The contest for the White House might finally be settled, but the need for prayer is greater than ever. Christians whose weeks of sustained election prayer included lengthy fasts, round-the-clock vigils and an assembly at the steps of the Supreme Court have been urged not to let up in their intercession.

After Vice President Al Gore's concession to Texas Gov. George W. Bush in a live TV broadcast last night, evangelist Billy Graham urged people to continue praying, and to follow the "gracious example of reconciliation" Gore and Bush modeled in their addresses to the nation.

Graham said that he had followed the election contest the last few weeks with "growing concern about the division among the people of our country. This division of the spirit of our nation can only be healed by prayer and repentance toward God, followed by reconciliation with those of differing perspectives -- extending the love that only He can give."

Graham said that he was encouraged that democracy had prevailed as the country had negotiated a difficult impasse. The time had come to put aside the strong rhetoric that could only divide people and unite for a greater good. "During these historic days let us renew our prayers that God will bring healing to our nation and a clear vision of His will for the future. Let us pray especially that we may turn afresh to God, seeking His help and acknowledging our dependence on Him."

Graham's call was echoed by Bishop T.D. Jakes, pastor of The Potter's House church in Dallas, who said that the country had come through an exceptionally close election, but could now move forward together, stronger. Under "extremely difficult circumstances," both Bush and Gore had displayed "admirable strength and tenacity to stand firm for what they deeply believe. I applaud them and the American people for their unwavering commitment to the democratic process, and for their reasoned concern for the collective well-being of our nation."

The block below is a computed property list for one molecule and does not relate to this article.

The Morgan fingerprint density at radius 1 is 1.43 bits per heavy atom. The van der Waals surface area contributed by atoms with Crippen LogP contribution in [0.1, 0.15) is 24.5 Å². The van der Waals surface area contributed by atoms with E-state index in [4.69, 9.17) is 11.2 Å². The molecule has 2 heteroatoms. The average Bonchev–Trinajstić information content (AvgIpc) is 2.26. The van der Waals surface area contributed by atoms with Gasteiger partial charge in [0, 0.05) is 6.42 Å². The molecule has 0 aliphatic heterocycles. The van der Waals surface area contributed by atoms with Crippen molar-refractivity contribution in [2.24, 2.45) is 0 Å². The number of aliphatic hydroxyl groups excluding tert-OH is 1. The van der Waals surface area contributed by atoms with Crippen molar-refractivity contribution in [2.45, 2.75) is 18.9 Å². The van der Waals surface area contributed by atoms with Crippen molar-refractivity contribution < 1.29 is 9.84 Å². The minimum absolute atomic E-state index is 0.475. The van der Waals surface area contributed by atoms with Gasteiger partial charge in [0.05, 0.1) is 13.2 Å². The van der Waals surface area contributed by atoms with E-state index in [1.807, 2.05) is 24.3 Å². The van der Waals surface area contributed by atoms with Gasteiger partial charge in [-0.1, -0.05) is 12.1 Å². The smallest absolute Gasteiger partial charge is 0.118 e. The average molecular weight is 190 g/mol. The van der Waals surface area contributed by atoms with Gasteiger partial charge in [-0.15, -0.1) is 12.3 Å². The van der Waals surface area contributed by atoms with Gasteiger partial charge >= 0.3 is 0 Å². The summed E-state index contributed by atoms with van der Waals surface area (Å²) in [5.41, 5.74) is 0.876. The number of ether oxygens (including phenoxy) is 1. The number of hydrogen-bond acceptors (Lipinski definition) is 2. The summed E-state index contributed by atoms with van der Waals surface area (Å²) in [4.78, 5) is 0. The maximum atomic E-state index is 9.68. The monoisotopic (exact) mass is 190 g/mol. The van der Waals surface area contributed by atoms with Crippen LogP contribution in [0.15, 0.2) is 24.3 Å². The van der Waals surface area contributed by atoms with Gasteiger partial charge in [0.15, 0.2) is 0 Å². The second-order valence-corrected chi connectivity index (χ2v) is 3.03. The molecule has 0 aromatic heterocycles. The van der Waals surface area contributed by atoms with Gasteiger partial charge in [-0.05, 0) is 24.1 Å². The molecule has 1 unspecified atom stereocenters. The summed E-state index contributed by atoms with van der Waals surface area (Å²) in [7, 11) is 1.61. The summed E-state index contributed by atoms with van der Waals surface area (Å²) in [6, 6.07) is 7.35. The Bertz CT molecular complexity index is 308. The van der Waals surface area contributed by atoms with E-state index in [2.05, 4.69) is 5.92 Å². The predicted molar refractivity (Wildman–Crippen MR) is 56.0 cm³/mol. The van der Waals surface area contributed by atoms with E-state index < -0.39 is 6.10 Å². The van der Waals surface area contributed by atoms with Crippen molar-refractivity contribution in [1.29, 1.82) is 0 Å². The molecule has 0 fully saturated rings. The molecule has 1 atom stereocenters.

Jakes said he was confident the president-elect would "prayerfully lead a diverse people in a positive direction." He asked "fellow clergy and all Americans to join me as we cover our president and other leaders in prayer. Let all of us lay our political differences aside, put the process behind us, and direct our energies and emotions toward standing as a united people under President-elect Bush's leadership."

The forthcoming 43rd president appealed for prayer for himself, Vice President Gore and "this great nation" in his speech in Austin, Texas, last night. As the work of "healing our nation" began, he urged "respect for each other, respect for our differences, generosity of spirit and a willingness to work hard and work together to solve any problem." The president-elect said he has faith that "with God's help we as a nation will move forward together, as one nation, indivisible...I was not elected to serve one party, but to serve one nation."

In a concession speech that was widely applauded by political commentators, Gore said that the election had been extraordinary, but "in one of God's unforeseen paths, this belatedly broken impasse can point us all to a new common ground, for its very closeness can serve to remind us that we are one people with a shared history and a shared destiny." He said that for him the campaign ended as it had begun, with the love of his family, and "with faith in God and in the country I have been so proud to serve."
more from beliefnet and our partners
Close Ad